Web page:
Recent cybersecurity research has uncovered AvosLocker ransomware samples abusing the Avast Anti-Rootkit Driver file to disable anti-virus, which allows adversaries to evade detection and block defense. AvosLocker is known to represent a relatively novel ransomware family that appeared in the cyber threat arena to replace the infamous REvil, which was one of the most active ransomware variants in 2021 until the official shutdown of its operators.
In this latest cyber-attack, AvosLocker ransomware is also observed to weaponize a set of endpoints for Log4Shell, a notorious zero-day vulnerability in Apache Log4j Java logging library that has compromised hundreds of millions of devices across the globe. The ransomware enabled scanning for Log4Shell leveraging the malicious Nmap NSE script.
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First observed in July 2021 and acting as a Ransomware-as-a-Service (RaaS) model, AvosLocker ransomware targets food and beverage sectors, tech and finance industries, telecom and government entities, with India, Canada, and the U.S. being spotted as the top affected countries based on the malicious activity spanning half a year from July 2021 through February 2022. According to the joint Cybersecurity Advisory issued by FBI and FinCEN, AvosLocker ransomware has also hit critical U.S. infrastructure, including financial services and government entities.
Based on the new research by Trend Micro security analysts, a new variant of AvosLocker ransomware began sweeping across the globe, standing out from other strains of this ransomware family as the first one to disable anti-virus solutions on the infected devices.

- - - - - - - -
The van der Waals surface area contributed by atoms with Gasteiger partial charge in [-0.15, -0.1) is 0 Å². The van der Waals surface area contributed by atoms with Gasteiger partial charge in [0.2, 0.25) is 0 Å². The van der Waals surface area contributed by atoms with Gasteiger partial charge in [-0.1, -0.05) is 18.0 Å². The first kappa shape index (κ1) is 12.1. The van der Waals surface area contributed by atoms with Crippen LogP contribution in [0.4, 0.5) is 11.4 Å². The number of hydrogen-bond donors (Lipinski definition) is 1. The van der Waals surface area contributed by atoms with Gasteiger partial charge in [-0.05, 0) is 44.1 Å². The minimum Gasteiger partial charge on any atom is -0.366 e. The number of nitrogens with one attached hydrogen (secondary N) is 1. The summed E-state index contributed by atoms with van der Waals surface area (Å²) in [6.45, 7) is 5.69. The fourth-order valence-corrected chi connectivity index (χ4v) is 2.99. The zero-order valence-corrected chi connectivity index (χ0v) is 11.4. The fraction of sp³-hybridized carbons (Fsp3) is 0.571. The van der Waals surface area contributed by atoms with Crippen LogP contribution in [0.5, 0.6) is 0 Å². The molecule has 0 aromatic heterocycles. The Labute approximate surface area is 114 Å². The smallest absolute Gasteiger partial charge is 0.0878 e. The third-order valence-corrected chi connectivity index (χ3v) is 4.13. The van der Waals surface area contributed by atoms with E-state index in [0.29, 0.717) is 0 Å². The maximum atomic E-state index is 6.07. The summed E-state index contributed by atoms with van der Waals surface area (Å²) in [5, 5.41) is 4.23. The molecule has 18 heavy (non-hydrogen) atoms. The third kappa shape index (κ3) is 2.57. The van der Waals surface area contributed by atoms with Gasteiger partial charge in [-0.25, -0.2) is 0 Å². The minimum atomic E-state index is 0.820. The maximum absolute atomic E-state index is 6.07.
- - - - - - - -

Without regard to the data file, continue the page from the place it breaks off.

The most probable initial point of access is the Zoho ManageEngine ADSelfService Plus (ADSS) exploit. Upon the successful penetration, adversaries launch mshta.exe to remotely execute an HTML application (HTA) file from their C&C server. The HTA ran an obfuscated PowerShell script with a shellcode that allowed it to connect to the server and run arbitrary commands on a host operating system. Besides, PowerShell downloads and launches the remote desktop tool AnyDeskMSI, used to distribute ransomware payload and tools leveraged for further system compromise.
Apart from scanning for an infamous Log4Shell vulnerability, tracked as CVE-2021-44228, AvosLocker ransomware targets other unpatched vulnerabilities to penetrate a targeted network. This new variant of AvosLocker ransomware samples misuses a driver file (Avast Anti-Rootkit Driver) to disable anti-virus software to establish its stealthy presence. After disabling defense, the AvosLocker operators transfer other tools, including Mimikatz and Impacket.
Adversaries use PDQ, which is a software deployment tool to deliver a malicious batch script on a targeted system. The batch script has a broad range of features, including the ability to kill the processes of several Windows products, such as Windows Error Recovery or Windows Update, as well as prohibit security software safe boot execution, create a new admin account, and run the malicious code to spread infection.
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